Sinaloa is home to one of the world’s largest illegal drug companies, and the state economy largely relies on the drug trade—so looking for disappeared people in this context allowed for the Brigade to make the statement that the search for the missing people is without judgment, stigmatization, or criminalization of the victims; under the belief that whoever is buried underground must be brought back to their family, and if they had committed a crime they should’ve faced justice and had a fair trial.

One of the activities of the Brigade is to receive and document cases of families who have not been involved in any organization process. The testimonies of these families has shed light on the fact that most disappearances are perpetrated by the municipal police— either by their own initiative or through the instructions of an illegal drug company.

Forced disappearance is a crime that impacts families in many ways, particularly with a government that refuses to acknowledge the humanitarian consequences of the War on Drugs, and that does nothing to address critical issues that are related. Civil society initiatives, restorative justice, and harm reparation are becoming more necessary with each passing day. However, it is drug policy reform that will be most necessary if we truly want to dismantle the economic, political, and muscle power of criminal organizations and their international networks.

The War on Drugs in México has broken thousands of families, and its impact goes beyond what we can even imagine. The children and young people growing up in this environment do not remember a peaceful México like older generations do. Violence, corruption, and social isolation have substituted peace, safety, and community; so it is now our turn to rebuild our communities and rebuild trust in one-another. Finding those who have been forcefully disappeared is absolutely necessary in order to bring closure to hundreds of thousands of communities who have been disrupted, and without this closure it will be nearly impossible to reconcile as a society.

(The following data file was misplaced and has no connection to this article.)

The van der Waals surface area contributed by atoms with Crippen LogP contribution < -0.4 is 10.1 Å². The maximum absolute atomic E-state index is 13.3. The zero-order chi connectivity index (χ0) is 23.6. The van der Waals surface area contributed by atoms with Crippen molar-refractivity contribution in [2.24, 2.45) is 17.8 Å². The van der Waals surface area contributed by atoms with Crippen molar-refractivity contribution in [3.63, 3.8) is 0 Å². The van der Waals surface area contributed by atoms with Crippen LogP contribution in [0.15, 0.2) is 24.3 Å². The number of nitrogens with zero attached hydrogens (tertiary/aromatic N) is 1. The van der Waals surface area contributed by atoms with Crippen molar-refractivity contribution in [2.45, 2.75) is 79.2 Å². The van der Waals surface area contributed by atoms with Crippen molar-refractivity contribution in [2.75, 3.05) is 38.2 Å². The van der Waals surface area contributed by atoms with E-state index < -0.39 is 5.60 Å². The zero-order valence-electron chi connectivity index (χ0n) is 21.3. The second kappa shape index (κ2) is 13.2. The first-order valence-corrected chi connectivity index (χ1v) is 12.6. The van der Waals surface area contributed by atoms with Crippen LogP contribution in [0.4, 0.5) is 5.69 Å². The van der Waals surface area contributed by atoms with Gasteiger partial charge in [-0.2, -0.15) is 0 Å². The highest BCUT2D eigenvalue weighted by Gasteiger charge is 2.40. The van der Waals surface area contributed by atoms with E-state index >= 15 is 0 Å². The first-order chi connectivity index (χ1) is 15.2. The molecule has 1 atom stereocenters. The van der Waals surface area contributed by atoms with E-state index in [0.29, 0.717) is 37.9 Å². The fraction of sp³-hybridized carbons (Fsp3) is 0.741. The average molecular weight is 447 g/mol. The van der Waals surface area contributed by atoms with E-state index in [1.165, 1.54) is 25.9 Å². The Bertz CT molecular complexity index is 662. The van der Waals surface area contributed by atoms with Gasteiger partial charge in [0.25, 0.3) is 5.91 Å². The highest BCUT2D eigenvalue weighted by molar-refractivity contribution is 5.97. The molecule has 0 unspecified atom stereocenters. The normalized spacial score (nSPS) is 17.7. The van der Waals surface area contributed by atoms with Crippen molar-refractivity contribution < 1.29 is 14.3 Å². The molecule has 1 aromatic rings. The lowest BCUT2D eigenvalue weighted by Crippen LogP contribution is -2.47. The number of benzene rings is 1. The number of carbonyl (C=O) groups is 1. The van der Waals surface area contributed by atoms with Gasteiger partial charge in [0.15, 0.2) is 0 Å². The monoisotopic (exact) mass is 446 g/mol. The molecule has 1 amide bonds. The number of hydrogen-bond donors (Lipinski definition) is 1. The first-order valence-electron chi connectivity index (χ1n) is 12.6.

As our era becomes more violent by the day, in nearly every corner of the world, we need to develop the ability to show our children, and future generations, that we can be empathetic and love one another. Solidarity, respect for each other, and the struggle to preserve life over everything else are values that need to be shared and spread beyond boundaries, and the Brigade goes to the most violent and complex places to carry this message of peace.

Miguel Villegas
Miguel Villegas is member of ReverdeSer Colectivo in México. Their harm reduction work aims towards broader social change and engagement in constructing a culture of peace, restorative policies and the preservation of traditional knowledge and practices from indigenous communities.